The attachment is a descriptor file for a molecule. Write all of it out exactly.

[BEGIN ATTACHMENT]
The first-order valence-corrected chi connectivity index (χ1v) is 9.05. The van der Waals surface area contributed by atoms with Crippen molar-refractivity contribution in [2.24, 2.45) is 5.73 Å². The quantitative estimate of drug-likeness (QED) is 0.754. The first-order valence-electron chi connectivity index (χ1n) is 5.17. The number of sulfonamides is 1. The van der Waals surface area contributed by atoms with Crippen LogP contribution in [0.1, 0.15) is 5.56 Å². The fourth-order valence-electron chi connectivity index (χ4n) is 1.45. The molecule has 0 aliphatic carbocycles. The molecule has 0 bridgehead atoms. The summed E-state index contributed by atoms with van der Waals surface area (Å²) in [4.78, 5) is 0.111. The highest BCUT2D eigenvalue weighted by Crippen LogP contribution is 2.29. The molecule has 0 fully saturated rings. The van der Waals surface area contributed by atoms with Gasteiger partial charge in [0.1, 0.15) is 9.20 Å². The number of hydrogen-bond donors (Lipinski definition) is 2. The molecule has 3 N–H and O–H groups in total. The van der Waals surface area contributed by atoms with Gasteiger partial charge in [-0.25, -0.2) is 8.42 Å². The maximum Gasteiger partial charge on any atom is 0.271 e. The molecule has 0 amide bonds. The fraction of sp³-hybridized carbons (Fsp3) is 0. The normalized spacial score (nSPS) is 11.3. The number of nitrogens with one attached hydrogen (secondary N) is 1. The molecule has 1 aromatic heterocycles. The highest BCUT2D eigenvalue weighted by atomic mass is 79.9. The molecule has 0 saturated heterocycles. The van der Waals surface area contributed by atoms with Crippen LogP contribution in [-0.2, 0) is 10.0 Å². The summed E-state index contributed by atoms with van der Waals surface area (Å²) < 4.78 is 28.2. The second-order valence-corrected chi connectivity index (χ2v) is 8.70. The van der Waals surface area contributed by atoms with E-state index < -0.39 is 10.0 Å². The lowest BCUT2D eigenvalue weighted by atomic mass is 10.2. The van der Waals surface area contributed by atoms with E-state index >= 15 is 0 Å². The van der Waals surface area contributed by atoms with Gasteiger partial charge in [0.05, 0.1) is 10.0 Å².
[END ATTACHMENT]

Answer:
The first-order valence-corrected chi connectivity index (χ1v) is 9.05. The van der Waals surface area contributed by atoms with Crippen molar-refractivity contribution in [2.24, 2.45) is 5.73 Å². The quantitative estimate of drug-likeness (QED) is 0.754. The first-order valence-electron chi connectivity index (χ1n) is 5.17. The number of sulfonamides is 1. The van der Waals surface area contributed by atoms with Crippen LogP contribution in [0.1, 0.15) is 5.56 Å². The fourth-order valence-electron chi connectivity index (χ4n) is 1.45. The molecule has 0 aliphatic carbocycles. The molecule has 0 bridgehead atoms. The summed E-state index contributed by atoms with van der Waals surface area (Å²) in [4.78, 5) is 0.111. The highest BCUT2D eigenvalue weighted by Crippen LogP contribution is 2.29. The molecule has 0 fully saturated rings. The van der Waals surface area contributed by atoms with Gasteiger partial charge in [0.1, 0.15) is 9.20 Å². The number of hydrogen-bond donors (Lipinski definition) is 2. The molecule has 3 N–H and O–H groups in total. The van der Waals surface area contributed by atoms with Gasteiger partial charge in [-0.25, -0.2) is 8.42 Å². The maximum Gasteiger partial charge on any atom is 0.271 e. The molecule has 0 amide bonds. The fraction of sp³-hybridized carbons (Fsp3) is 0. The normalized spacial score (nSPS) is 11.3. The number of nitrogens with one attached hydrogen (secondary N) is 1. The molecule has 1 aromatic heterocycles. The highest BCUT2D eigenvalue weighted by atomic mass is 79.9. The molecule has 0 saturated heterocycles. The van der Waals surface area contributed by atoms with Crippen LogP contribution in [-0.2, 0) is 10.0 Å². The summed E-state index contributed by atoms with van der Waals surface area (Å²) < 4.78 is 28.2. The second-order valence-corrected chi connectivity index (χ2v) is 8.70. The van der Waals surface area contributed by atoms with E-state index < -0.39 is 10.0 Å². The lowest BCUT2D eigenvalue weighted by atomic mass is 10.2. The van der Waals surface area contributed by atoms with E-state index >= 15 is 0 Å². The van der Waals surface area contributed by atoms with Gasteiger partial charge in [0.05, 0.1) is 10.0 Å².